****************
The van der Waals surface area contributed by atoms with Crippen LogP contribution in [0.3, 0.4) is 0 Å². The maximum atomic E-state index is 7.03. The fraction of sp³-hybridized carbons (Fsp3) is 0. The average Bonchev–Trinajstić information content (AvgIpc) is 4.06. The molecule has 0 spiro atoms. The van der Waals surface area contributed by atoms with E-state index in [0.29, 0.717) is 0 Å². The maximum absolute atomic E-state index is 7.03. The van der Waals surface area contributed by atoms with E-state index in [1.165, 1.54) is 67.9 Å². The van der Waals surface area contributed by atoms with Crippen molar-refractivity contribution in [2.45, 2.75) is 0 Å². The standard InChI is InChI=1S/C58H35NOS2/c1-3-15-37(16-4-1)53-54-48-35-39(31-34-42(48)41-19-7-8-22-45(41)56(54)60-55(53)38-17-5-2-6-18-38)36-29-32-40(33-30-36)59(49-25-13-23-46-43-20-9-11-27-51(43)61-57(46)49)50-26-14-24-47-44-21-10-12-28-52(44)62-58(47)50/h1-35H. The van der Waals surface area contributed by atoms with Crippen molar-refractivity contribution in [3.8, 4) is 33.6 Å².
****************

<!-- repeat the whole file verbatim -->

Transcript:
The van der Waals surface area contributed by atoms with Crippen LogP contribution in [0.3, 0.4) is 0 Å². The maximum atomic E-state index is 7.03. The fraction of sp³-hybridized carbons (Fsp3) is 0. The average Bonchev–Trinajstić information content (AvgIpc) is 4.06. The molecule has 0 spiro atoms. The van der Waals surface area contributed by atoms with E-state index in [0.29, 0.717) is 0 Å². The maximum absolute atomic E-state index is 7.03. The van der Waals surface area contributed by atoms with E-state index in [1.165, 1.54) is 67.9 Å². The van der Waals surface area contributed by atoms with Crippen molar-refractivity contribution in [2.45, 2.75) is 0 Å². The standard InChI is InChI=1S/C58H35NOS2/c1-3-15-37(16-4-1)53-54-48-35-39(31-34-42(48)41-19-7-8-22-45(41)56(54)60-55(53)38-17-5-2-6-18-38)36-29-32-40(33-30-36)59(49-25-13-23-46-43-20-9-11-27-51(43)61-57(46)49)50-26-14-24-47-44-21-10-12-28-52(44)62-58(47)50/h1-35H. The van der Waals surface area contributed by atoms with Crippen molar-refractivity contribution in [3.8, 4) is 33.6 Å².